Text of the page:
Before theatres closed, Ashley Zhangazha had just finished his run as Ike Turner in Tina – The Tina Turner Musical at the Aldwych Theatre in the West End, a role he’d been playing since April last year. Ashley has had many roles over the years, including playing Biff in Death of a Salesman, Pericles in Pericles at the National Theatre and Sky Masterson in Guys and Dolls at the Royal Exchange in Manchester, which saw him win Best Performance in a Musical at the 2018 UK Theatre Awards. Taking time to talk with us, Ashley says about his time as Ike Turner in Tina – The Tina Turner Musical, being part of Death of a Salesman at Royal Exchange Theatre and performing at the National Theatre as Pericles.
How was it playing Ike Turner in Tina – The Tina Turner Musical?
It was a really interesting and challenging experience. I was in the show for a year, the longest I’ve done anything, and it was fascinating to play a real life character and have the opportunity to get under the skin of a difficult, volatile and complex human being. I enjoyed the research and rigour involved in bringing him to life.
What was it like joining the show and had you seen it before rehearsals started?
It was pretty mad, a whirlwind! The energy, commitment and talent of each and every member of the cast blew me away when I saw it. Then when I started in the show myself, it was a joy to watch and play alongside the rest of the company who really did give everything at every single show and deserve all the salutes.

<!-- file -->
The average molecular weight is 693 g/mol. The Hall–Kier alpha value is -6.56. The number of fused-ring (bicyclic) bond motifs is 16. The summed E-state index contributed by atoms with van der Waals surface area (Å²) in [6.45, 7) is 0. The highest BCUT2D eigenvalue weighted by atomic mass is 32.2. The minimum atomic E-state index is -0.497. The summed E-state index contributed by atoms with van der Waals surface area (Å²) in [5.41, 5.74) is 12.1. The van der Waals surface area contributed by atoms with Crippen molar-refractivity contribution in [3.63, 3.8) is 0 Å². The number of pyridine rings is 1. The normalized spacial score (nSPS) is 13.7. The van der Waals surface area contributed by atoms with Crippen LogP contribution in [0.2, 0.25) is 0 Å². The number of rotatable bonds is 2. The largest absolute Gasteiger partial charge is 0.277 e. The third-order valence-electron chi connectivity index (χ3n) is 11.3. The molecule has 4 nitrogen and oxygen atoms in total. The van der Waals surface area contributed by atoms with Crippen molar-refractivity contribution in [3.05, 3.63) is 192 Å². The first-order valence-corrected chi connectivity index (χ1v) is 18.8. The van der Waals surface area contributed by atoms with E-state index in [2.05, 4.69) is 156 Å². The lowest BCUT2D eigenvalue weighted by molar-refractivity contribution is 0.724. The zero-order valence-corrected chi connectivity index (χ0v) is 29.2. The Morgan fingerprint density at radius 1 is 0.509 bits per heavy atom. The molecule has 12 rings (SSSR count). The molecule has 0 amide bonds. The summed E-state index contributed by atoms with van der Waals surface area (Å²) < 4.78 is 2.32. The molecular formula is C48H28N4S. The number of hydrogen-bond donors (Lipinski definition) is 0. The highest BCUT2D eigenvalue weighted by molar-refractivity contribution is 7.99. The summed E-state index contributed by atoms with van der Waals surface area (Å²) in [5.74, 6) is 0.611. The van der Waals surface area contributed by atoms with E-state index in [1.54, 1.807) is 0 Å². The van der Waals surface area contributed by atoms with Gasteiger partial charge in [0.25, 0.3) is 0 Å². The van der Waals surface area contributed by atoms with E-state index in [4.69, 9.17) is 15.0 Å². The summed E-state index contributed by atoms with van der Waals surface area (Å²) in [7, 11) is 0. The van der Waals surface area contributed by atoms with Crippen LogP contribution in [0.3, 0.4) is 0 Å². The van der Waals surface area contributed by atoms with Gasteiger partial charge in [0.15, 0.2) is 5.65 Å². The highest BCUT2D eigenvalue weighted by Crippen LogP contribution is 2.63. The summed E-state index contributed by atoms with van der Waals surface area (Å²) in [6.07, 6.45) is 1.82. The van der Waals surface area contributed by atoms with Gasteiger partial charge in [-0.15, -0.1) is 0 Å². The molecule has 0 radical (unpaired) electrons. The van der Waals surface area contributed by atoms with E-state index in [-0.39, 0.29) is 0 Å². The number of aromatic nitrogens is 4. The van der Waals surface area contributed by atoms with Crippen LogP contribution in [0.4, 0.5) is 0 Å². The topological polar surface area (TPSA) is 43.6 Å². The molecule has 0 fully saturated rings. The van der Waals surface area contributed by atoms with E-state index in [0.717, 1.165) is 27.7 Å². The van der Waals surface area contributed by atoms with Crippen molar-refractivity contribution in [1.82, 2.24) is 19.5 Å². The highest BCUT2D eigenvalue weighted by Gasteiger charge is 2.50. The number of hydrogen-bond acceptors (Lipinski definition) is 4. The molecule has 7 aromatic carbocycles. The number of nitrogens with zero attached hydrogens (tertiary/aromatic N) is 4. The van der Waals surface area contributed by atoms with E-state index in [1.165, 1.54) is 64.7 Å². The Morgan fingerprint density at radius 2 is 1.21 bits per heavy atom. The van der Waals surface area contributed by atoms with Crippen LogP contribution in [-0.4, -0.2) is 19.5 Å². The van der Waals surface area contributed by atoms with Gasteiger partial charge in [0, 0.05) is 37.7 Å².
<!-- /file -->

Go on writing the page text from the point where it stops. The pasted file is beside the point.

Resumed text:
How was the experience performing the Tina Turner songs?
Great, I’m a big fan of her stuff now. Although the music does seem to follow me wherever I go.
What was Death of a Salesman like to be part of at the Royal Exchange Theatre?
I had such a brilliant time playing the role of Biff, a rich part in a truly iconic play. The Royal Exchange is a really special theatre for me. I’m fortunate to have been in three productions there and have a real love for the City of Manchester and the people in that building who are all so kind and generous. Sarah Frankcom brought together a really brilliant company and I have deep respect for everyone in that team.
Can you tell us about performing at the National Theatre as Pericles in Pericles?
I can honestly say that this was one of the most important and uplifting moments of my career. The piece was adapted by the wonderful Chris Bush and featured a community company of over 200 people along with six professional actors on the Olivier stage. A huge undertaking, but brilliantly and beautifully woven together by the inimitable Emily Lim, who remains a constant inspiration. I’ve never felt so moved, I truly believe this is what theatre looks like, and I am so proud to have been a part of it.
You performed as Harcourt in The Country Wife, how was this?
I hadn’t done a Restoration play since drama school so it was interesting to revisit this genre of work a little later on in my career. The play is complex and knotty but a real romp. I’d never worked at Chichester before and it was good to spend a summer down there with a top bunch of actors.
Can you say about playing Sky Masterson in Guys & Dolls in Manchester?
I had never done a musical before as an adult, but I was so thrilled to get to do this. Sky is a great part and one I always wanted to play. I had the time of my life doing this with Michael Buffong and Talawa Theatre Company.
Your portrayal of Sky saw you win a 2018 UK Theatre Award for Best Performance in a Musical, what was this like?